• fifty

        I so agree, Michelle.

  • Marti

    I agree with every last word of what you wrote. I wanted to share this as well.

    I was at the doctor last week and found this in the waiting room. I was reading it while waiting and started talking with the nurse about it. She was quick to object, saying that nutritious food IS cheap. We got into a bit of debate (I brought-up food subsidies, e.g., broccoli costing more than frozen pizza)… but she had a point. Beans and rice ARE cheap… but poor people in the USA don’t eat that anymore. Poor people eat a supersize meal.

    I wonder how we get back to a place where everyone cooks? Is it possible to go back?

    • Michelle

      Let’s look at it as moving forward!!! Moving into an era where cooking is NOT drugery, and eating well is understood to be directly correlated with good health! I also believe the medical community is FAR too quick to prescribe drugs rather than working with the patient on diet. I feel that when ANYONE is given a drug for any disease that is either caused by or worsened by poor diet (eg diabetes, heart disease) they MUST be required to spend x amount of time working with a nutritionist.

      The diseases in society caused by weight-issues, the diseases that are costing us billions in health care, are not only curable by diet but preventable by diet! THAT is the message that needs to get out there and that is what needs to motivate people to cook!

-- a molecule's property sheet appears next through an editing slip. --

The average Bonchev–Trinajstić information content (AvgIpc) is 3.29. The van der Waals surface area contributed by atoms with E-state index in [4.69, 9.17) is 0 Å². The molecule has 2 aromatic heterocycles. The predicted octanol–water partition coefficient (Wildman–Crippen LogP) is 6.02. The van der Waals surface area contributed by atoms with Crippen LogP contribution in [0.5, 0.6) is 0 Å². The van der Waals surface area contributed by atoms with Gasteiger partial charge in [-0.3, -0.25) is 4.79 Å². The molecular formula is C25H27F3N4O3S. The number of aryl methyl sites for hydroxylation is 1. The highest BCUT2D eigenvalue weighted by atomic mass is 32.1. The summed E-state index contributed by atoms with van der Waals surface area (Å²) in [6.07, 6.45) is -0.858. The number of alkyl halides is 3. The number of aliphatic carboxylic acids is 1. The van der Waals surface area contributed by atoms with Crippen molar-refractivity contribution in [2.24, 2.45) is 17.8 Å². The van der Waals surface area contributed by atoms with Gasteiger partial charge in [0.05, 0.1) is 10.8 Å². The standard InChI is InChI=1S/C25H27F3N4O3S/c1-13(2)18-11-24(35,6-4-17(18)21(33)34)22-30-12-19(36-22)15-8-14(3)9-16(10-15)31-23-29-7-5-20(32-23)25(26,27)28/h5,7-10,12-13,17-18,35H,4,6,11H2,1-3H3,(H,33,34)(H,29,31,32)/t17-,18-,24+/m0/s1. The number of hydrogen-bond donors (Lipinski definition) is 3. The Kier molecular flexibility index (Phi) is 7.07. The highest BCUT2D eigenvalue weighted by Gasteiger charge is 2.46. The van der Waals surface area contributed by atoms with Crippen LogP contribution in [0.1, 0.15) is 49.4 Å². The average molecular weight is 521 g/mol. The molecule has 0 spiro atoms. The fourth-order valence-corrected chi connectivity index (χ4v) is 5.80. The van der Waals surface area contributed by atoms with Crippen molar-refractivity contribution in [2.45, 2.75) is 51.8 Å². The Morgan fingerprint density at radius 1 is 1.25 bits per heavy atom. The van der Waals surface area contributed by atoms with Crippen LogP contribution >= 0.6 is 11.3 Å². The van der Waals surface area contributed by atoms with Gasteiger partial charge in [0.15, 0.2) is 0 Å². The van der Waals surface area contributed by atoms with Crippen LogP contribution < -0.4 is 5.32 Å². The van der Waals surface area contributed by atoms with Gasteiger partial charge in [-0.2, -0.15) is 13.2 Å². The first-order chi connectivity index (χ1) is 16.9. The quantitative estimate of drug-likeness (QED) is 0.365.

• Tess

    What a great question! It seems there’s a huge price gap between super-sized supermarket food and local, organic food. We live in California, where there is an abundance, but even here we spend at least 50% of our income on purchasing organic food, and we don’t even eat meat. Maybe that’s the problem: the highest quality food is simply cost prohibitive for so many people.

    • Gary

      50% of your income on food? And the other 50% on shelter, clothing, medical, insurance, travel, electricity, etc. on and on?

  • brent

    If would could only see the true cost of food, grass fed beef and 5 dollar/doz. neighbor grown eggs would be a deal. After farm subsidies on corn, wars to secure cheap oil based fertilizers, and the research cost granted to the universities to build G.M.’s and etc. get added back in cheap food just isn’t. brent

    • Michelle

      And don’t forget to add the cost of health care when we DO consume too much of this low-nutrient food!

  • Tammy

    I’ve been thinking of this lately as I’ve been shopping (don’t know why). It makes me suspicious if something is very inexpensive & I definitely question quality. I’d rather buy less, pay more and know that I’m getting my money’s worth (but not sure how to guarantee that either).

  • Tomas

    Lots of great observations about the quality of our food. I saw an early comment on the efficiency of American food production, which results in very cheap prices. As you fly over our country and look out the window, you see miles and mile and miles of agricultural land. And very few homes. It is mostly corporate farms, with a few hire hands doing the work as cheap as possible.
    I recently returned from eastern Europe. Flying east, into Munich Airport, I looked out of the jet and saw miles and miles and miles of farm land. And thousands of farmsteads, the homes and barns of thousands of farmers. I am guessing that each farm was about 20 acres. The result is thousands of people tied to the land, working their own land. Not so efficient as American agriculture I’m sure. Certainly the food produced will be more expensive. But is that so bad? (When I returned to the US, the first thing I noticed was how fat we are.)